This is a guest post from Nate Westheimer. Nate is an engineer, entrepreneur, and angel investor. Currently, Nate serves as Executive Director of the NY Tech Meetup, Advisor to Flybridge Capital Partners, and Founder/Advisor to Ohours.org. He blogs at innonate.com.
As the NY Tech scene has gained momentum over the past few years, I find myself talking to a lot of journalists who are trying to understand what’s going on here and how we arrived at this point.
In these interviews, I always highlight NY Tech’s unique culture, and in so doing I point out that this culture is both native to New York itself, but also cultivated and defined by folks in the tech community 5 to 10 years ago, before this Great Boom showed up in Gap ads and magazine covers.
In my opinion, the culture we have here has been defined by three people:
. . . You gots to put a shingle up to attract the start-up talent. With a 1.7 percent acceptance rate for its last class, TechStars NY already bested the Ivy League at its own game: the enviable aura of exclusivity. But New York’s glut of incubators, accelerators, and co-working spaces—all loosely-organized around the goal of mentoring, housing, funding and growing baby start-ups into big companies—have led to a noticeable distinction between the varsity and JV leagues of support networks. Admission into TechStars vaunted ranks, of course, comes with $18,000 in funding—and exposure. And even General Assembly is known for having VCs saunter-through its effortlessly cool coworking space, which has led to some investment deals.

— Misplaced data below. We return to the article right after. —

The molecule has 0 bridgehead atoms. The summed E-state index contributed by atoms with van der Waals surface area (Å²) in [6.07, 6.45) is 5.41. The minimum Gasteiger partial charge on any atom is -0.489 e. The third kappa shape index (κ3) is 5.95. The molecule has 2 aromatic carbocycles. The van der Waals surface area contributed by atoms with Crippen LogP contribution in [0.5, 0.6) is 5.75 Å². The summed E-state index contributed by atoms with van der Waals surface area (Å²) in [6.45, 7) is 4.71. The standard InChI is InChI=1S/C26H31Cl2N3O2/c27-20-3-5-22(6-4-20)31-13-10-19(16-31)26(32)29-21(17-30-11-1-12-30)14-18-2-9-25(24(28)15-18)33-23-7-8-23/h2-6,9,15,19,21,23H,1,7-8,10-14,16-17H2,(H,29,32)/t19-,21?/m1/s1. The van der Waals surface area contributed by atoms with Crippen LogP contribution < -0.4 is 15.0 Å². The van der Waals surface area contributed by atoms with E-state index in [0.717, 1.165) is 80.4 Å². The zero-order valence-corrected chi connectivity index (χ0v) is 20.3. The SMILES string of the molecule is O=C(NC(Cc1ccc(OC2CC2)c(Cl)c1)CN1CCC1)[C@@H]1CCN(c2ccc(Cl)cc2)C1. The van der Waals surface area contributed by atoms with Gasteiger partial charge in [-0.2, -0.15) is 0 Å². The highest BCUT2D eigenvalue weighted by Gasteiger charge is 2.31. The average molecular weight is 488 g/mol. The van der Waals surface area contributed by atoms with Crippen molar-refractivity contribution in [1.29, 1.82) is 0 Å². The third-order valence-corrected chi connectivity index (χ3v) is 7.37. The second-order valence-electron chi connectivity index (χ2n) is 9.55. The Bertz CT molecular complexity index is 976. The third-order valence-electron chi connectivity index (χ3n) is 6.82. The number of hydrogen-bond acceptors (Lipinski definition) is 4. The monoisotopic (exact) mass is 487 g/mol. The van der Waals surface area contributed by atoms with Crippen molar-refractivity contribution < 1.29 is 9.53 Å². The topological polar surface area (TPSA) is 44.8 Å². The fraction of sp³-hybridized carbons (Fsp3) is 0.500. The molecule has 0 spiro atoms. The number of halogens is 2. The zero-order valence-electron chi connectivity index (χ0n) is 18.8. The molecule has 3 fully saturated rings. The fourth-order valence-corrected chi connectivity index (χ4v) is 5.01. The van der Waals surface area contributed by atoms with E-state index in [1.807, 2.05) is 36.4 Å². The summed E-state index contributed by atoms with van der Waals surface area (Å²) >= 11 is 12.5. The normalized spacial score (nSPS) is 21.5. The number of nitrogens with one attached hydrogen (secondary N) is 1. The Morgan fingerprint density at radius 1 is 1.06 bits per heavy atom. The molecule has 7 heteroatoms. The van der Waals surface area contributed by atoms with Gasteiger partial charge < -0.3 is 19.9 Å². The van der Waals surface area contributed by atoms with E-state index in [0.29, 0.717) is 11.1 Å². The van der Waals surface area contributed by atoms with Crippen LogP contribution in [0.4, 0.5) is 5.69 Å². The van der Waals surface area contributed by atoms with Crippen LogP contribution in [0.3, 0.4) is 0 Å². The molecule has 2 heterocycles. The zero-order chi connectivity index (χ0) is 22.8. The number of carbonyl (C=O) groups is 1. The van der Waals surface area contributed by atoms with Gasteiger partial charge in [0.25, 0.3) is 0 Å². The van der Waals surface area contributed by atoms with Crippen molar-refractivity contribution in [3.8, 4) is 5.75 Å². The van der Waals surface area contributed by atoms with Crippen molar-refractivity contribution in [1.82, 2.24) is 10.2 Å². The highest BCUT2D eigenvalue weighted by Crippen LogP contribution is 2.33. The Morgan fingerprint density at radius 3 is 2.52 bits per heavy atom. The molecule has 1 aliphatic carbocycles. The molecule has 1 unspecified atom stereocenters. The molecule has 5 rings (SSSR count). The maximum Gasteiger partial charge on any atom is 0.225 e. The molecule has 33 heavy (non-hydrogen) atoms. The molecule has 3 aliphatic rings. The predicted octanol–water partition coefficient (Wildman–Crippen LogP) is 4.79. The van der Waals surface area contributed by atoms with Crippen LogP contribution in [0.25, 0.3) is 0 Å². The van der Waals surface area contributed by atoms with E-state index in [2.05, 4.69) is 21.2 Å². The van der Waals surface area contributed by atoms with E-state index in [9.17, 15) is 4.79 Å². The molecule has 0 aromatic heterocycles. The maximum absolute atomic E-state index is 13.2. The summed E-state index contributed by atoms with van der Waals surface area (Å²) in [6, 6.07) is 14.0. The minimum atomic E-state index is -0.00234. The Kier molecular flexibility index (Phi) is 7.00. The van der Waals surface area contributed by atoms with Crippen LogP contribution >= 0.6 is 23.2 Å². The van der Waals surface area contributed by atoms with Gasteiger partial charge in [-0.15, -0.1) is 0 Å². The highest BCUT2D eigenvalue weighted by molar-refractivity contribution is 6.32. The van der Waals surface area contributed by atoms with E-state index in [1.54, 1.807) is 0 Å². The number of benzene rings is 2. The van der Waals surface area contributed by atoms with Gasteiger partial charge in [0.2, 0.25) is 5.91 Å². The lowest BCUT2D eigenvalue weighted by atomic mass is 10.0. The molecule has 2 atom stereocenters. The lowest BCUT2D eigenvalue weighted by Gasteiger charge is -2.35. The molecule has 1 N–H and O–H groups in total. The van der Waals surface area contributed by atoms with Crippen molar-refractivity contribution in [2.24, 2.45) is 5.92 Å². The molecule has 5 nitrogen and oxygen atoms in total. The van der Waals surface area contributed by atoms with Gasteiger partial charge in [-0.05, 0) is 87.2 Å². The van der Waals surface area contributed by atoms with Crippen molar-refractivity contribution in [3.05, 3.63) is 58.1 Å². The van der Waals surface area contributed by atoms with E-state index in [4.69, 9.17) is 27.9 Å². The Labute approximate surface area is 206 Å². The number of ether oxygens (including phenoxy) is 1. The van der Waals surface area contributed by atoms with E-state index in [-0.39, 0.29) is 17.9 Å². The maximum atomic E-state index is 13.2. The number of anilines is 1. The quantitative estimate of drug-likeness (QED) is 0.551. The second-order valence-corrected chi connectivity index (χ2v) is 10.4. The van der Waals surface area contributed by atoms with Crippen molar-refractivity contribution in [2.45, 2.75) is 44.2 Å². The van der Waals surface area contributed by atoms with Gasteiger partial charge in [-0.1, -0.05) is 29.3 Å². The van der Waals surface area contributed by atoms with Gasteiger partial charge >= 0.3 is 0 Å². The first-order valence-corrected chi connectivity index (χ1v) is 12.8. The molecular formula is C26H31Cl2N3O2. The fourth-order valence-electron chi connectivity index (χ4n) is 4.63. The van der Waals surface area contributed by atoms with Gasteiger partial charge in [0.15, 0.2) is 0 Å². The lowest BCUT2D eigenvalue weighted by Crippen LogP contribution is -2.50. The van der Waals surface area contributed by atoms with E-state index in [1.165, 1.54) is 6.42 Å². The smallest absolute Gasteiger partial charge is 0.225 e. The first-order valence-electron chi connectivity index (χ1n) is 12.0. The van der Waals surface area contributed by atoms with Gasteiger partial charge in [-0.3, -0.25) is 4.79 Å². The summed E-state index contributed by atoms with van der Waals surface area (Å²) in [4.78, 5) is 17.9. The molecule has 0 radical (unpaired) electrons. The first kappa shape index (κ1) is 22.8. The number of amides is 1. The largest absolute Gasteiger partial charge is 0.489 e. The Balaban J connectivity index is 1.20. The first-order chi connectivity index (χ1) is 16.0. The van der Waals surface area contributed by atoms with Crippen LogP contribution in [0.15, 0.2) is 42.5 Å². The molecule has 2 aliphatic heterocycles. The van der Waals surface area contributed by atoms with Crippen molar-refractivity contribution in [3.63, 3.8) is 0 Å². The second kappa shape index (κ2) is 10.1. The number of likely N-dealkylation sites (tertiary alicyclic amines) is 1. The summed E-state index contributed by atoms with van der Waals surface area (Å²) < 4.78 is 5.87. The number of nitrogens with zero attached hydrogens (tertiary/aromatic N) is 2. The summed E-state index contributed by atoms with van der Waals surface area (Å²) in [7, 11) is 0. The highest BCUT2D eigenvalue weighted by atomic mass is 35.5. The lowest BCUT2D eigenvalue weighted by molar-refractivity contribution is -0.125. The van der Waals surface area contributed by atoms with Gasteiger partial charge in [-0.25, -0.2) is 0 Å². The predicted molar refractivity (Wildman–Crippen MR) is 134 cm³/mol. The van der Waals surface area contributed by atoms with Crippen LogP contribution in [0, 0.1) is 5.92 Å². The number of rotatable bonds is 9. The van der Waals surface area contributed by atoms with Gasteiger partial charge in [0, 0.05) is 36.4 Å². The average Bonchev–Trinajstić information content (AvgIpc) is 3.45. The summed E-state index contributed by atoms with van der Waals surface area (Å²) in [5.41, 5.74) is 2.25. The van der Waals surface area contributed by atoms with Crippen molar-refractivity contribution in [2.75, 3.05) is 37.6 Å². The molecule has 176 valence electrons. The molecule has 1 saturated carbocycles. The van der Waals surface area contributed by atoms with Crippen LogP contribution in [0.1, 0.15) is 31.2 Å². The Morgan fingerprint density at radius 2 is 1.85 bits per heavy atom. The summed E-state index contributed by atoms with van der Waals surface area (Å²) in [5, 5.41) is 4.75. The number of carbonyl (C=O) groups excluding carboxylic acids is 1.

Begun in the 1940s as a penny arcade and museum of oddities, the Chinatown Fair Arcade was one of the last great haunts for coin-operated machines and their all-night jockeys.
It played host to an eclectic crowd of gamers, dancers, freaks and thugs, all joined by a common love of great arcade action, the kind of physical, sweat-inducing play that is hard to find on a console.
The location shut down suddenly in February after the owner received an eviction notice. Kurt Vincent, a independent filmmaker from Brooklyn, captured the last, emotional night, as players from across the five boroughs flocked for a final taste.